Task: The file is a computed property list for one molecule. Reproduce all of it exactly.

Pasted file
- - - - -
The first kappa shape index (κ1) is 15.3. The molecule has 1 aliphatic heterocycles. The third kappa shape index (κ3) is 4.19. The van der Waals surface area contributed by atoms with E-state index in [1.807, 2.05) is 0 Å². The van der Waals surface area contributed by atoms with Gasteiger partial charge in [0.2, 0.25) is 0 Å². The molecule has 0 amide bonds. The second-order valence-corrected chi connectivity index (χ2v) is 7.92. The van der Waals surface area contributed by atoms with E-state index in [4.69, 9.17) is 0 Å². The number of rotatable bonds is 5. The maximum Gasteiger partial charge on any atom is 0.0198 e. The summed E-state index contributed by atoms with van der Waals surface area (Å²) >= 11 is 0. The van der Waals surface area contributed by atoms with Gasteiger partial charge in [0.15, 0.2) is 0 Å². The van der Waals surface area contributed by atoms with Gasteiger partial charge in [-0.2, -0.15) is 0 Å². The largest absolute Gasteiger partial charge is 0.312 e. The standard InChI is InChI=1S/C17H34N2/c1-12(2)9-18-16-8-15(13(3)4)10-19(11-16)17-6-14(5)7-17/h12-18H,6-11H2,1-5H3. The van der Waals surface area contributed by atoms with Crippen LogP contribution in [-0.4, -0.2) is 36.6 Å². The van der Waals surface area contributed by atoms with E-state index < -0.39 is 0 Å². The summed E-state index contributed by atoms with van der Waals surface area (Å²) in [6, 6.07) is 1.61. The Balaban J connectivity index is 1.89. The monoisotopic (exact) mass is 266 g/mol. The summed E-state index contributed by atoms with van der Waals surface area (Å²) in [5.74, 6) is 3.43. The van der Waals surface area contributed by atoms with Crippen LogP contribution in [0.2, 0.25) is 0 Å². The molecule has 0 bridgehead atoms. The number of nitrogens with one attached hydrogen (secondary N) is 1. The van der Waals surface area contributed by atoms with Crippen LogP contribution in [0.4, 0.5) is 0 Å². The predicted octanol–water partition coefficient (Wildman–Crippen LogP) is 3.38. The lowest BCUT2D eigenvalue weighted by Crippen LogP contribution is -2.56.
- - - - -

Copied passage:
The first kappa shape index (κ1) is 15.3. The molecule has 1 aliphatic heterocycles. The third kappa shape index (κ3) is 4.19. The van der Waals surface area contributed by atoms with E-state index in [1.807, 2.05) is 0 Å². The van der Waals surface area contributed by atoms with Gasteiger partial charge in [0.2, 0.25) is 0 Å². The molecule has 0 amide bonds. The second-order valence-corrected chi connectivity index (χ2v) is 7.92. The van der Waals surface area contributed by atoms with E-state index in [4.69, 9.17) is 0 Å². The number of rotatable bonds is 5. The maximum Gasteiger partial charge on any atom is 0.0198 e. The summed E-state index contributed by atoms with van der Waals surface area (Å²) >= 11 is 0. The van der Waals surface area contributed by atoms with Gasteiger partial charge in [0.15, 0.2) is 0 Å². The van der Waals surface area contributed by atoms with Gasteiger partial charge in [-0.2, -0.15) is 0 Å². The largest absolute Gasteiger partial charge is 0.312 e. The standard InChI is InChI=1S/C17H34N2/c1-12(2)9-18-16-8-15(13(3)4)10-19(11-16)17-6-14(5)7-17/h12-18H,6-11H2,1-5H3. The van der Waals surface area contributed by atoms with Crippen LogP contribution in [-0.4, -0.2) is 36.6 Å². The van der Waals surface area contributed by atoms with E-state index < -0.39 is 0 Å². The summed E-state index contributed by atoms with van der Waals surface area (Å²) in [6, 6.07) is 1.61. The Balaban J connectivity index is 1.89. The monoisotopic (exact) mass is 266 g/mol. The summed E-state index contributed by atoms with van der Waals surface area (Å²) in [5.74, 6) is 3.43. The van der Waals surface area contributed by atoms with Crippen LogP contribution in [0.2, 0.25) is 0 Å². The molecule has 0 bridgehead atoms. The number of nitrogens with one attached hydrogen (secondary N) is 1. The van der Waals surface area contributed by atoms with Crippen LogP contribution in [0.4, 0.5) is 0 Å². The predicted octanol–water partition coefficient (Wildman–Crippen LogP) is 3.38. The lowest BCUT2D eigenvalue weighted by Crippen LogP contribution is -2.56.